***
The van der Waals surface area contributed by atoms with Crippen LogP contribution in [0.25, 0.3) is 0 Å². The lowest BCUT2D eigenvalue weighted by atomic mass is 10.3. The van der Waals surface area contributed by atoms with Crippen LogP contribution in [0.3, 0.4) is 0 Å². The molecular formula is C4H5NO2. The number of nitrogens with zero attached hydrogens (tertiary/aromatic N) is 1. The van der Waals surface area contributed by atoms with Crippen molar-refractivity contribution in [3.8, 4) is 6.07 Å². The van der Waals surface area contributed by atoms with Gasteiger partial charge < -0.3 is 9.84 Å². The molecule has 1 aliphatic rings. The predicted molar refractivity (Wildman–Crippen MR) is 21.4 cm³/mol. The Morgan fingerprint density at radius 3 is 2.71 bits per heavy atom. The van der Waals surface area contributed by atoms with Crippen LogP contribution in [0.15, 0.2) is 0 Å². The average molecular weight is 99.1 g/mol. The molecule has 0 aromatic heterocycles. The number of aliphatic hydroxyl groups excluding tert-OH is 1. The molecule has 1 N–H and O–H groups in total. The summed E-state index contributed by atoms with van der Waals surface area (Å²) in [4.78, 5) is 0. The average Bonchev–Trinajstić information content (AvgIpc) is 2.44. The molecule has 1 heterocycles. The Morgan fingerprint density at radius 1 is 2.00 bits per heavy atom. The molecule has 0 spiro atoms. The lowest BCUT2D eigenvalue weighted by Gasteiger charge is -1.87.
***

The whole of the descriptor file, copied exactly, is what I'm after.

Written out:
The van der Waals surface area contributed by atoms with Crippen LogP contribution in [0.25, 0.3) is 0 Å². The lowest BCUT2D eigenvalue weighted by atomic mass is 10.3. The van der Waals surface area contributed by atoms with Crippen LogP contribution in [0.3, 0.4) is 0 Å². The molecular formula is C4H5NO2. The number of nitrogens with zero attached hydrogens (tertiary/aromatic N) is 1. The van der Waals surface area contributed by atoms with Crippen molar-refractivity contribution in [3.8, 4) is 6.07 Å². The van der Waals surface area contributed by atoms with Gasteiger partial charge < -0.3 is 9.84 Å². The molecule has 1 aliphatic rings. The predicted molar refractivity (Wildman–Crippen MR) is 21.4 cm³/mol. The Morgan fingerprint density at radius 3 is 2.71 bits per heavy atom. The van der Waals surface area contributed by atoms with Crippen LogP contribution in [0.15, 0.2) is 0 Å². The average molecular weight is 99.1 g/mol. The molecule has 0 aromatic heterocycles. The number of aliphatic hydroxyl groups excluding tert-OH is 1. The molecule has 1 N–H and O–H groups in total. The summed E-state index contributed by atoms with van der Waals surface area (Å²) in [4.78, 5) is 0. The average Bonchev–Trinajstić information content (AvgIpc) is 2.44. The molecule has 1 heterocycles. The Morgan fingerprint density at radius 1 is 2.00 bits per heavy atom. The molecule has 0 spiro atoms. The lowest BCUT2D eigenvalue weighted by Gasteiger charge is -1.87.